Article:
According to my calculations, it is a lot skinnier than Airy’s photon, but still a whole lot fatter than a straight line.
So, how does a photon get from point A to Point B? The ray optics approximation treats a photon as an infinitely skinny straight line. Feynman, on the other hand, says a photon takes every possible path to get from Point A to point B, traversing the entire universe including all of space-time in the process. That’s very fat. However, Feynman also says the photon interferes with itself enough to wipe out almost all traces of its passing except for a very narrow tube surrounding that classical straight line. My question is, “How fat is that tube?”
Even though this is not a homework problem, I will show my first try. Considering only self interference, paths that differ from the shortest one by more than a half or quarter wavelength will be wiped out by interference. Those within say a tenth of a wavelength will mostly interfere constructively. So the tube will be an ellipsoid of paths from A to B that is defined by the length approximately equal to the distance from A to B plus one-fifth of a wavelength. (Replace “one-fifth” with any similar factor of your choosing, if you want to.) The width of this ellipse is the square root of twice its length (times that order one constructive interference factor), which is the distance from A to B expressed in photon wavelengths.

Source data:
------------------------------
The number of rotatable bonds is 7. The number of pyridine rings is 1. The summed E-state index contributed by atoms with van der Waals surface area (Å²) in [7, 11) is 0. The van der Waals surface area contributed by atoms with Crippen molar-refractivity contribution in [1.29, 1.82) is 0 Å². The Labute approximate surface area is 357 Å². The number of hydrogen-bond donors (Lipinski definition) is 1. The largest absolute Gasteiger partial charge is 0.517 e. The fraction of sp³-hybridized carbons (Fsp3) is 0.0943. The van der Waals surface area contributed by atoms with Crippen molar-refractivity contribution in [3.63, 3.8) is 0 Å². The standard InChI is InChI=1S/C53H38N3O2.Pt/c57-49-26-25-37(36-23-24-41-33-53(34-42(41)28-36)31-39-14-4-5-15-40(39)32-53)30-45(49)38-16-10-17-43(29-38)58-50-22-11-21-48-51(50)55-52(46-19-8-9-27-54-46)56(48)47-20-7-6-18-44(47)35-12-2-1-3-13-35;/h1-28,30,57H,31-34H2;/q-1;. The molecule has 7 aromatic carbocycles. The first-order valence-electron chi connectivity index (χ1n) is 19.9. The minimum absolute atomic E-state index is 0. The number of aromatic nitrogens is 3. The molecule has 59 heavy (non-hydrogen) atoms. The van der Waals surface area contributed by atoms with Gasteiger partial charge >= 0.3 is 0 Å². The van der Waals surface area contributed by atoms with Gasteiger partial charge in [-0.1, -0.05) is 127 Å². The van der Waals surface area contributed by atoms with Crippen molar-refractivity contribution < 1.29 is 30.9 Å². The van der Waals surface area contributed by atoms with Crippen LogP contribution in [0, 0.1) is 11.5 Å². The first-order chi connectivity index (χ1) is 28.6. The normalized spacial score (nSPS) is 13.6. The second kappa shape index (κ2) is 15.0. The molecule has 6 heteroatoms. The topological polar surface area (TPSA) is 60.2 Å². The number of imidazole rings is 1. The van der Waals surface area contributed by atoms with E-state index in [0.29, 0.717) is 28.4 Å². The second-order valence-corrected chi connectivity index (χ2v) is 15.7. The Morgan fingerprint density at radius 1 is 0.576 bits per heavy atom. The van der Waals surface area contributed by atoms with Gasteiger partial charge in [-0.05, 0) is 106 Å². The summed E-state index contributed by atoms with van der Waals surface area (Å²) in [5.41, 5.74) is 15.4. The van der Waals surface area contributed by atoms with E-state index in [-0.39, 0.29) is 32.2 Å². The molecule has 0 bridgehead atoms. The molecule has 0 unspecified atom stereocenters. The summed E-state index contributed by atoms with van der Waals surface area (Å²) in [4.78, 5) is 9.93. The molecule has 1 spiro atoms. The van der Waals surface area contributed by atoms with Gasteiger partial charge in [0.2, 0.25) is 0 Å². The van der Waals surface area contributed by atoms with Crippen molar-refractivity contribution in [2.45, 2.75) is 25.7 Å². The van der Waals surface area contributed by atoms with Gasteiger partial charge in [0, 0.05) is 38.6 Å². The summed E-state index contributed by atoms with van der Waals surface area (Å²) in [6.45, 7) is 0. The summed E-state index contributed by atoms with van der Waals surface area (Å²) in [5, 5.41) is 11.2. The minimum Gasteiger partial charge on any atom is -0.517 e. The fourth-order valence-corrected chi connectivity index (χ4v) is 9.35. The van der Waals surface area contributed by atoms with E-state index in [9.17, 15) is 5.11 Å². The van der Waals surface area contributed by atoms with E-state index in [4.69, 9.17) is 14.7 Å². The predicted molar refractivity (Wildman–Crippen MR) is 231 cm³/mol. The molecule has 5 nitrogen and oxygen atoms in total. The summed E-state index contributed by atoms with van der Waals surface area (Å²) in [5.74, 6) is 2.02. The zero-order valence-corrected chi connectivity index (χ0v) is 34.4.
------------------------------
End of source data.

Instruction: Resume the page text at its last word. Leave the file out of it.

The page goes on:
So the “width” or “fatness” of the photon increases with the square root of the distance from the source, unlike Airy’s refraction/diffraction disk, which increases linearly with the distance from the last obstruction. Is this right?
This makes for some fairly fat photons. For instance using visible light, approximately 2 10^6 wavelengths per meter, if A and B are a meter apart, the width is 1000 wavelengths or about a millimeter. For light from the moon, it is about 20 meters wide. From the nearest star, about 200 kilometers wide. From across the universe, about 10 million kilometers, or about 30 light seconds wide.
I have not yet found any references to this ellipse other than Feynman’s own brief reference to an ellipse in the Feynman Lectures on Physics Volume 1, chapter 26.
Is there any experimental evidence that would support or refute this calculation? Of course, there are other causes of beam spreading, including misalignment, diffraction and the uncertainty principle. At least diffraction and misalignment could dominate the Feynman broadening discussed above. (I am going to promote this experimental issue to a separate question.)